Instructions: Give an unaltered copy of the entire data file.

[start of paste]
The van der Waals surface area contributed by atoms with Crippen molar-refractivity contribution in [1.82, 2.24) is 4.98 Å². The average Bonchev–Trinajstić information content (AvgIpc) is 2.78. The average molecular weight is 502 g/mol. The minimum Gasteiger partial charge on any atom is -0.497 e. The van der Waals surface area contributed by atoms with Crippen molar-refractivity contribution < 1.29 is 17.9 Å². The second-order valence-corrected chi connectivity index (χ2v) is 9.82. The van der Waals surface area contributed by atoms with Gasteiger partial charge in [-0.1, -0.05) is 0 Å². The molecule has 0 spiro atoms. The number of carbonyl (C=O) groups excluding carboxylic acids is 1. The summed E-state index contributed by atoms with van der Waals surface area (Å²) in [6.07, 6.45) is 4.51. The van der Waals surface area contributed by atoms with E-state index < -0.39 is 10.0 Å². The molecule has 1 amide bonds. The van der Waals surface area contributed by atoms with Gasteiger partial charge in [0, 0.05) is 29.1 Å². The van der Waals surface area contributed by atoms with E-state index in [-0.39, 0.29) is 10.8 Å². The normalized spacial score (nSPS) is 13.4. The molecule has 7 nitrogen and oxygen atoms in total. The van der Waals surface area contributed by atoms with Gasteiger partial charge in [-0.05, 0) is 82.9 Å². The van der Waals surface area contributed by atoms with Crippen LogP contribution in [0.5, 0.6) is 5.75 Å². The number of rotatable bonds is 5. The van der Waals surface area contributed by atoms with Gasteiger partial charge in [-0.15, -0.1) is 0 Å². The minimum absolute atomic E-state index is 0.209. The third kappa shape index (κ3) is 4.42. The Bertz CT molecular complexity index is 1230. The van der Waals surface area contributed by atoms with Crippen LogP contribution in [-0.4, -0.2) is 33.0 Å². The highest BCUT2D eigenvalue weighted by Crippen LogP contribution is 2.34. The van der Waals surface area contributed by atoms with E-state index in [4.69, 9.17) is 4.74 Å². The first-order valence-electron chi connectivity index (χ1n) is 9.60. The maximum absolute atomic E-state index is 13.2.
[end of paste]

The van der Waals surface area contributed by atoms with Crippen molar-refractivity contribution in [1.82, 2.24) is 4.98 Å². The average Bonchev–Trinajstić information content (AvgIpc) is 2.78. The average molecular weight is 502 g/mol. The minimum Gasteiger partial charge on any atom is -0.497 e. The van der Waals surface area contributed by atoms with Crippen molar-refractivity contribution < 1.29 is 17.9 Å². The second-order valence-corrected chi connectivity index (χ2v) is 9.82. The van der Waals surface area contributed by atoms with Gasteiger partial charge in [-0.1, -0.05) is 0 Å². The molecule has 0 spiro atoms. The number of carbonyl (C=O) groups excluding carboxylic acids is 1. The summed E-state index contributed by atoms with van der Waals surface area (Å²) in [6.07, 6.45) is 4.51. The van der Waals surface area contributed by atoms with E-state index < -0.39 is 10.0 Å². The molecule has 1 amide bonds. The van der Waals surface area contributed by atoms with Gasteiger partial charge in [0, 0.05) is 29.1 Å². The van der Waals surface area contributed by atoms with E-state index in [-0.39, 0.29) is 10.8 Å². The normalized spacial score (nSPS) is 13.4. The molecule has 7 nitrogen and oxygen atoms in total. The van der Waals surface area contributed by atoms with Gasteiger partial charge in [-0.05, 0) is 82.9 Å². The van der Waals surface area contributed by atoms with Crippen LogP contribution in [0.5, 0.6) is 5.75 Å². The number of rotatable bonds is 5. The van der Waals surface area contributed by atoms with Gasteiger partial charge in [-0.15, -0.1) is 0 Å². The minimum absolute atomic E-state index is 0.209. The third kappa shape index (κ3) is 4.42. The Bertz CT molecular complexity index is 1230. The van der Waals surface area contributed by atoms with Crippen LogP contribution in [-0.4, -0.2) is 33.0 Å². The highest BCUT2D eigenvalue weighted by Crippen LogP contribution is 2.34. The van der Waals surface area contributed by atoms with E-state index in [4.69, 9.17) is 4.74 Å². The first-order valence-electron chi connectivity index (χ1n) is 9.60. The maximum absolute atomic E-state index is 13.2.